By 2010 Texas had become the undisputed leader of wind energy in the United States, a fact that flies in the face of conventional logic. How is a state steeped in oil and gas, and run by climate-change denying politicians, spearheading some of the largest renewable energy developments in the US? The answer could provide some insights into how renewable energy can flourish in states where environmental and climate concerns aren’t necessarily the main drivers of energy policy.
Oil, Money, and Politics
The Texas economy is valued at $1.2 trillion, putting it on roughly the same GDP level as India, Russia, and Spain. The State’s economy also produces, and consumes, more electricity than any other state in the country. The vast majority of this electricity comes from fossil fuels, making Texas the largest CO2 emitting state in the United States, which until 2006 was the largest emitter of CO2 in the world.
Fossil fuels are intrinsic to the politics and economy of Texas. According to the EIA, in 2009 Texas was the leading crude oil-producing state in the U.S., and its 27 refineries account for more than ¼ of total U.S. refining capacity. In 2008, the oil and gas industry contributed 16.5% of Texas’ Gross State Product, while employing over 360,000 people.
Oil and natural gas companies such as ConocoPhillips, Exxon-Mobil, and Halliburton are headquartered in Texas, and these companies have enjoyed substantial support from politicians such as Governor Rick Perry, who has been an unapologetic ally of the coal, oil, and natural gas industries throughout his decade-long tenure. Indeed, Governor Perry has long been one of the most prominent anti-environmental politicians in the country. And yet, Governor Perry has overseen one of the greatest renewable energy success stories in the United States.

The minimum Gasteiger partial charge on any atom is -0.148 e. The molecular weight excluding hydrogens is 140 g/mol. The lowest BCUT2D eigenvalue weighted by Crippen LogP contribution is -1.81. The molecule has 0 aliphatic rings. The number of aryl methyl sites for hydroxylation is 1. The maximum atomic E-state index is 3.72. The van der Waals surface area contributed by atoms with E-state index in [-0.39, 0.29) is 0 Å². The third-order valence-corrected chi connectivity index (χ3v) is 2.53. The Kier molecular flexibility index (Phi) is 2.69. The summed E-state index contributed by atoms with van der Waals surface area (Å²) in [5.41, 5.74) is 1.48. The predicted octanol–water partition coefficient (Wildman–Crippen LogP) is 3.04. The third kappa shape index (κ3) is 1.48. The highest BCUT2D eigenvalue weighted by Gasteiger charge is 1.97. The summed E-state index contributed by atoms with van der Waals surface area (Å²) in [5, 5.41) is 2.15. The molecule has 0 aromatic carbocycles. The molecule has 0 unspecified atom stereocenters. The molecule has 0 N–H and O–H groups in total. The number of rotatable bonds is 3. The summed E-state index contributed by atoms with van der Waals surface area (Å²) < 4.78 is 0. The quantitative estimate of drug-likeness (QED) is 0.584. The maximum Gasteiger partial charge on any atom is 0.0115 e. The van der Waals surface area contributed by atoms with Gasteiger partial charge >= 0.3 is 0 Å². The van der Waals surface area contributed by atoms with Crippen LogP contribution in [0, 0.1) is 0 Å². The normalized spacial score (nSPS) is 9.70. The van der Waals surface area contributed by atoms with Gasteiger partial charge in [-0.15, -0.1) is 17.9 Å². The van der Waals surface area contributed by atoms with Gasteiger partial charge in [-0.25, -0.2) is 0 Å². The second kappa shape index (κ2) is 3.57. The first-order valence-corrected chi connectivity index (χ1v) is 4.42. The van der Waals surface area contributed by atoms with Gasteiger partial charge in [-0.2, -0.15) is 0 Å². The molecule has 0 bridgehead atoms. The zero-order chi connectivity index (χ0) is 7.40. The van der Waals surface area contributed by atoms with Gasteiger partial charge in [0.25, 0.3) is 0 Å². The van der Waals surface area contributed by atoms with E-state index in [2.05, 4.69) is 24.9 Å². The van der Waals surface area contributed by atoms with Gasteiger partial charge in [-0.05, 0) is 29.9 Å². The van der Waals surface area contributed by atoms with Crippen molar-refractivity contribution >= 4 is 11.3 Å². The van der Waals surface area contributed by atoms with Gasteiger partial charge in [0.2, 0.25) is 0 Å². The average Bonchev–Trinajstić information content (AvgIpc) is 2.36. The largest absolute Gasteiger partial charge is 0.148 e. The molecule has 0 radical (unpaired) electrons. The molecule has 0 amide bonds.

Wind energy accounted for almost 8% of Texas electricity in 2010, up from 3% in 2007. Texas is home to over 30 grid-scale wind farms (each with a nameplate capacity of at least 120 MW) for a total installed capacity of around 9,700 MW. The EIA reports that this is more than 25% of total installed wind farm capacity in the United States, and almost three times as much capacity as Iowa, the second-ranked state.
There are multiple reasons why Texas is winning the wind race in the US. True, the state is home to some of the best wind resources in the world. But as the stalled Cape Wind project has shown, strong winds do not necessarily translate to grid-sale renewable energy projects. Political, technical, and regulatory barriers all must be overcome for any significant grid scale renewable electricity rollout. Texas has managed to create a favorable policy environment by streamlining regulatory processes, tapping into rural development concerns, and supporting transmission and distribution projects, all of which allow investors to confidently sink money into utility-scale electricity generation projects.